My husband visited a geriatric neurologist every month or so and after a while, I felt that if the learned doctor was looking for early signs of dementia, she would do well to aim her questions at me or even at my daughters and not only speak to my husband. I drove him there, made sure he remembered to make the next appointment, and then was all but ignored.
I did not know whether my husband was suffering from Alzheimer’s or not and felt that until a medication became available that prevented cognitive decline, there did not seem to be any point in doing investigative tests. There are simple tests that can be done on the spot, like asking the patient to draw a clock and then fill in the time. Another test; to check the person’s ability to remember words. The doctor mentions them once, and then checks again about ten minutes later whether the patient can repeat them. But this does not prove that Alzheimer’s is the culprit.
Left to its own devices, the dementia industry will have everyone either at risk at an early stage or deep in the grips of dementia. Let’s face it. It it a huge potential money machine. The sad truth is that we all forget, and it becoms harder to lay down new memories as we get older. When or if this becoms pathological, especially when it is still mild, is a question that is highly dependent on cultural, social, economic and political factors. Except for feeding the burgeoning dementia research community and placating those who feel better if they have a diagnosis, there seems little advantage at this time in pursuing an early diagnosis of a disease that is still without decent therapy when the patient is only destined to get worse.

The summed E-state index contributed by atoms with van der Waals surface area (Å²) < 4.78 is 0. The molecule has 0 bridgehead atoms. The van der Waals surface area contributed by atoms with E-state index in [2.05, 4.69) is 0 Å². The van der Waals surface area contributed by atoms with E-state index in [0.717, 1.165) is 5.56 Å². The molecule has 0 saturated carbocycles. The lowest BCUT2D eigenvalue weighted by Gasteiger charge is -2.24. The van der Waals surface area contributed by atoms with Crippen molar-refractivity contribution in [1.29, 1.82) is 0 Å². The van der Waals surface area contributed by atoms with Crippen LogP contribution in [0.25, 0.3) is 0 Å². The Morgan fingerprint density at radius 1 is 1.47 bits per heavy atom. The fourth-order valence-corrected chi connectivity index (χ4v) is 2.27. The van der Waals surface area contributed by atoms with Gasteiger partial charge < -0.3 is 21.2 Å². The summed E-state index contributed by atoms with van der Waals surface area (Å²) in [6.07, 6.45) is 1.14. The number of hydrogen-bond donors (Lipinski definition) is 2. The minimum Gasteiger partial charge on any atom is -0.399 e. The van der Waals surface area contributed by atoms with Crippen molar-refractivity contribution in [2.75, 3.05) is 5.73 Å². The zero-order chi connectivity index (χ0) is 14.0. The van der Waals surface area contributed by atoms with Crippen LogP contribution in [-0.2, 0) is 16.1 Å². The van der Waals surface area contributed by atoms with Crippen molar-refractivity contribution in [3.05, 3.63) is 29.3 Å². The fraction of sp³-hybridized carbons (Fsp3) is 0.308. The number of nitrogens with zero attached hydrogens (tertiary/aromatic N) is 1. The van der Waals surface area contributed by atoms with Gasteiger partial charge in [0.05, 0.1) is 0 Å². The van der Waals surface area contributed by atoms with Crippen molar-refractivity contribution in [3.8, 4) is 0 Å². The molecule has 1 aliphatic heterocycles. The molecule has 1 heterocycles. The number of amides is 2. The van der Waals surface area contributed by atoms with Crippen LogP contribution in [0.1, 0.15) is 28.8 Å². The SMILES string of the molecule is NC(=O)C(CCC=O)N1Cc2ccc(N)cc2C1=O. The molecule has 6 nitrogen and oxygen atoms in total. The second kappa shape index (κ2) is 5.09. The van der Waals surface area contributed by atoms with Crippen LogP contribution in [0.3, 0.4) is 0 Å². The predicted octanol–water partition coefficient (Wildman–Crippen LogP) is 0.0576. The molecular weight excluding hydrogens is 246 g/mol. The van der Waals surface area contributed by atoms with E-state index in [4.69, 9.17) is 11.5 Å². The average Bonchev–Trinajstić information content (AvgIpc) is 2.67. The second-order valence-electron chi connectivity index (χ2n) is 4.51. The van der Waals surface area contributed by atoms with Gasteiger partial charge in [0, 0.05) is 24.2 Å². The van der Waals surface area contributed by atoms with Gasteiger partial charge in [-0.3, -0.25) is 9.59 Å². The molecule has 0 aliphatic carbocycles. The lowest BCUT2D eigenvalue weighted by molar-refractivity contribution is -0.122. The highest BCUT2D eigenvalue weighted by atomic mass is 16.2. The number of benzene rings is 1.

I wonder whether doctors remember that subjective cognitive decline used to be called and maybe should still be known as normal aging senescence? A diagnosis of dementia can create anxiety in our aging population … people who already have sufficient to worry about.